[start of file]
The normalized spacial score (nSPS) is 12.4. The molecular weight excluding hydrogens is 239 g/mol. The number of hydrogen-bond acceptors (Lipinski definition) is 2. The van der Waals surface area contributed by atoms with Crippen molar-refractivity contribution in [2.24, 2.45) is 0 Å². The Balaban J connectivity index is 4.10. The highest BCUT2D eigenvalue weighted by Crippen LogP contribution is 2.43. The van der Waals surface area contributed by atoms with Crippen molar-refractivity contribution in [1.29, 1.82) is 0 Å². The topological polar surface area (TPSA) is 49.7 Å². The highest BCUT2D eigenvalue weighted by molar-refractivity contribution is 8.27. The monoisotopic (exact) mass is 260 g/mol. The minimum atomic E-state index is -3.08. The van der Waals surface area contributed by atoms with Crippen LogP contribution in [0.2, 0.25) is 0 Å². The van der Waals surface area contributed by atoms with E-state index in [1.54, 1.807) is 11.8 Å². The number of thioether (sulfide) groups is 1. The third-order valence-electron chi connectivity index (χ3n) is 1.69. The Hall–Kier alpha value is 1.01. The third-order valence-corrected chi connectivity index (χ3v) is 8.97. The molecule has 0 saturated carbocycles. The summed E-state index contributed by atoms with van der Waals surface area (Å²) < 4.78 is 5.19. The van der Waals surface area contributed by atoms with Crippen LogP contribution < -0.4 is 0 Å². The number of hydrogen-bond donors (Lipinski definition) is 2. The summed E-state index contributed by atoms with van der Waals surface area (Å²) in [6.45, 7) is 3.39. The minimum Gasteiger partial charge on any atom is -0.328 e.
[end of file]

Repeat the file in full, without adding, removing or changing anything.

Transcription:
The normalized spacial score (nSPS) is 12.4. The molecular weight excluding hydrogens is 239 g/mol. The number of hydrogen-bond acceptors (Lipinski definition) is 2. The van der Waals surface area contributed by atoms with Crippen molar-refractivity contribution in [2.24, 2.45) is 0 Å². The Balaban J connectivity index is 4.10. The highest BCUT2D eigenvalue weighted by Crippen LogP contribution is 2.43. The van der Waals surface area contributed by atoms with Crippen molar-refractivity contribution in [1.29, 1.82) is 0 Å². The topological polar surface area (TPSA) is 49.7 Å². The highest BCUT2D eigenvalue weighted by molar-refractivity contribution is 8.27. The monoisotopic (exact) mass is 260 g/mol. The minimum atomic E-state index is -3.08. The van der Waals surface area contributed by atoms with Crippen LogP contribution in [0.2, 0.25) is 0 Å². The van der Waals surface area contributed by atoms with E-state index in [1.54, 1.807) is 11.8 Å². The number of thioether (sulfide) groups is 1. The third-order valence-electron chi connectivity index (χ3n) is 1.69. The Hall–Kier alpha value is 1.01. The third-order valence-corrected chi connectivity index (χ3v) is 8.97. The molecule has 0 saturated carbocycles. The summed E-state index contributed by atoms with van der Waals surface area (Å²) < 4.78 is 5.19. The van der Waals surface area contributed by atoms with Crippen LogP contribution < -0.4 is 0 Å². The number of hydrogen-bond donors (Lipinski definition) is 2. The summed E-state index contributed by atoms with van der Waals surface area (Å²) in [6.45, 7) is 3.39. The minimum Gasteiger partial charge on any atom is -0.328 e.